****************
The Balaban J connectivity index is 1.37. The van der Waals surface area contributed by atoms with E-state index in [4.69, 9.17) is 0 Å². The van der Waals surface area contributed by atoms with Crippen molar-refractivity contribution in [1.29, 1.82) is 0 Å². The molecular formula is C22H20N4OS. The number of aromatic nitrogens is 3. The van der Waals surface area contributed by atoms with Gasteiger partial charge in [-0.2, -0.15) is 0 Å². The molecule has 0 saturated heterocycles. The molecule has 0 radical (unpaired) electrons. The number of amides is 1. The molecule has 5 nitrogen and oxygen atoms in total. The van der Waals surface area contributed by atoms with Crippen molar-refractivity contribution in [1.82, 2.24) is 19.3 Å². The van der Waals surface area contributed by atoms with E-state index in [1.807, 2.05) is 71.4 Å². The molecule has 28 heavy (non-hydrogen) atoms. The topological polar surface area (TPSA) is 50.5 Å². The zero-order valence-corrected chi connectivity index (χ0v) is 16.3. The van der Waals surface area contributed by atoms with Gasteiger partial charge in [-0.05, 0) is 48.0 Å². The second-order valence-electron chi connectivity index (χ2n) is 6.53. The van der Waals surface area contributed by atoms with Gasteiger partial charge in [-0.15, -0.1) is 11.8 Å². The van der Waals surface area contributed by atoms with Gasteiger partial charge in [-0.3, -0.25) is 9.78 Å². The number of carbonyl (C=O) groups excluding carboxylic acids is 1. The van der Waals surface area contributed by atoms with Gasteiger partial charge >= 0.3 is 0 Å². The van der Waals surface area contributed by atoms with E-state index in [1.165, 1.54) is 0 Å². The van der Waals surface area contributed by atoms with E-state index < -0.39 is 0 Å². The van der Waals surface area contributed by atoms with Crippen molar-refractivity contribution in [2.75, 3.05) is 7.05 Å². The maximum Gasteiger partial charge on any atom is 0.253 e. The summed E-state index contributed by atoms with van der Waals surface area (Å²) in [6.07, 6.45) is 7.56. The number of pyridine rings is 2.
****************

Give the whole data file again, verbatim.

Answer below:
The Balaban J connectivity index is 1.37. The van der Waals surface area contributed by atoms with E-state index in [4.69, 9.17) is 0 Å². The van der Waals surface area contributed by atoms with Crippen molar-refractivity contribution in [1.29, 1.82) is 0 Å². The molecular formula is C22H20N4OS. The number of aromatic nitrogens is 3. The van der Waals surface area contributed by atoms with Gasteiger partial charge in [-0.2, -0.15) is 0 Å². The molecule has 0 saturated heterocycles. The molecule has 0 radical (unpaired) electrons. The number of amides is 1. The molecule has 5 nitrogen and oxygen atoms in total. The van der Waals surface area contributed by atoms with Crippen molar-refractivity contribution in [1.82, 2.24) is 19.3 Å². The van der Waals surface area contributed by atoms with E-state index in [1.807, 2.05) is 71.4 Å². The molecule has 28 heavy (non-hydrogen) atoms. The topological polar surface area (TPSA) is 50.5 Å². The zero-order valence-corrected chi connectivity index (χ0v) is 16.3. The van der Waals surface area contributed by atoms with Gasteiger partial charge in [-0.05, 0) is 48.0 Å². The second-order valence-electron chi connectivity index (χ2n) is 6.53. The van der Waals surface area contributed by atoms with Gasteiger partial charge in [-0.15, -0.1) is 11.8 Å². The van der Waals surface area contributed by atoms with Gasteiger partial charge in [-0.3, -0.25) is 9.78 Å². The number of carbonyl (C=O) groups excluding carboxylic acids is 1. The van der Waals surface area contributed by atoms with Gasteiger partial charge >= 0.3 is 0 Å². The van der Waals surface area contributed by atoms with E-state index in [1.165, 1.54) is 0 Å². The van der Waals surface area contributed by atoms with E-state index < -0.39 is 0 Å². The van der Waals surface area contributed by atoms with Crippen molar-refractivity contribution in [2.75, 3.05) is 7.05 Å². The maximum Gasteiger partial charge on any atom is 0.253 e. The summed E-state index contributed by atoms with van der Waals surface area (Å²) in [6.07, 6.45) is 7.56. The number of pyridine rings is 2.